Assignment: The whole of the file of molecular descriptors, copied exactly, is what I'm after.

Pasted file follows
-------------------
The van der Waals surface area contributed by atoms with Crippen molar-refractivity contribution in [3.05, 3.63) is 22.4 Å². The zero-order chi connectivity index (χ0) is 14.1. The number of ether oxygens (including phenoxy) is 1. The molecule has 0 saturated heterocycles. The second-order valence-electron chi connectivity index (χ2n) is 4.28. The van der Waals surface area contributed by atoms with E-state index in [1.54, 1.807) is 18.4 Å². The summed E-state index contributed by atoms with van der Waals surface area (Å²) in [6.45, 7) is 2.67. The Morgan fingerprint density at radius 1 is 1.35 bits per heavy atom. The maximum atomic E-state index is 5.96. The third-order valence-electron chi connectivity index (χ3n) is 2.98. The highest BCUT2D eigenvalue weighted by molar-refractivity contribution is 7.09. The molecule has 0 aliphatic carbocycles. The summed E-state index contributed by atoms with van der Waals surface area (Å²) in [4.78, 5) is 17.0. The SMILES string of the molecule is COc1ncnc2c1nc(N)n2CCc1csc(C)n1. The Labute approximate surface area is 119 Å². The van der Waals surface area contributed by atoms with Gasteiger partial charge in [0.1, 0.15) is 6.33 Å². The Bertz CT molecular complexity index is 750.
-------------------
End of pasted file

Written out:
The van der Waals surface area contributed by atoms with Crippen molar-refractivity contribution in [3.05, 3.63) is 22.4 Å². The zero-order chi connectivity index (χ0) is 14.1. The number of ether oxygens (including phenoxy) is 1. The molecule has 0 saturated heterocycles. The second-order valence-electron chi connectivity index (χ2n) is 4.28. The van der Waals surface area contributed by atoms with E-state index in [1.54, 1.807) is 18.4 Å². The summed E-state index contributed by atoms with van der Waals surface area (Å²) in [6.45, 7) is 2.67. The Morgan fingerprint density at radius 1 is 1.35 bits per heavy atom. The maximum atomic E-state index is 5.96. The third-order valence-electron chi connectivity index (χ3n) is 2.98. The highest BCUT2D eigenvalue weighted by molar-refractivity contribution is 7.09. The molecule has 0 aliphatic carbocycles. The summed E-state index contributed by atoms with van der Waals surface area (Å²) in [4.78, 5) is 17.0. The SMILES string of the molecule is COc1ncnc2c1nc(N)n2CCc1csc(C)n1. The Labute approximate surface area is 119 Å². The van der Waals surface area contributed by atoms with Gasteiger partial charge in [0.1, 0.15) is 6.33 Å². The Bertz CT molecular complexity index is 750.